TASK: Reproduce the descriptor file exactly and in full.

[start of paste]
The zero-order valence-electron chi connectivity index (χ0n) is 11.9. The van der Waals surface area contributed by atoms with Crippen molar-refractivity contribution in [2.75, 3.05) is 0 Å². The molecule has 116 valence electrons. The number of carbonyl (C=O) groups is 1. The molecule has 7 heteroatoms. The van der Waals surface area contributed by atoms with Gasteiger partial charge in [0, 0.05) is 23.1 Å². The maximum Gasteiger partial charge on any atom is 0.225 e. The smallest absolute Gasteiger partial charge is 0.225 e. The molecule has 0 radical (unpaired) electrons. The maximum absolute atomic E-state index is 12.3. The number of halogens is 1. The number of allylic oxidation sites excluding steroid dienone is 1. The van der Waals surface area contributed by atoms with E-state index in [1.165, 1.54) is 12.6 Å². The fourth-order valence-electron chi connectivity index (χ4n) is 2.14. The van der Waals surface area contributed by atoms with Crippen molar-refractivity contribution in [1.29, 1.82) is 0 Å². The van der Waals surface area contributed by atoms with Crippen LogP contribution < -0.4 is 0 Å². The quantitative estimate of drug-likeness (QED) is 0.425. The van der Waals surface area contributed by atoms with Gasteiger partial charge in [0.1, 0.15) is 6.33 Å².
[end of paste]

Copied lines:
The zero-order valence-electron chi connectivity index (χ0n) is 11.9. The van der Waals surface area contributed by atoms with Crippen molar-refractivity contribution in [2.75, 3.05) is 0 Å². The molecule has 116 valence electrons. The number of carbonyl (C=O) groups is 1. The molecule has 7 heteroatoms. The van der Waals surface area contributed by atoms with Gasteiger partial charge in [0, 0.05) is 23.1 Å². The maximum Gasteiger partial charge on any atom is 0.225 e. The smallest absolute Gasteiger partial charge is 0.225 e. The molecule has 0 radical (unpaired) electrons. The maximum absolute atomic E-state index is 12.3. The number of halogens is 1. The number of allylic oxidation sites excluding steroid dienone is 1. The van der Waals surface area contributed by atoms with E-state index in [1.165, 1.54) is 12.6 Å². The fourth-order valence-electron chi connectivity index (χ4n) is 2.14. The van der Waals surface area contributed by atoms with Crippen molar-refractivity contribution in [1.29, 1.82) is 0 Å². The van der Waals surface area contributed by atoms with Crippen LogP contribution < -0.4 is 0 Å². The quantitative estimate of drug-likeness (QED) is 0.425. The van der Waals surface area contributed by atoms with Gasteiger partial charge in [0.1, 0.15) is 6.33 Å².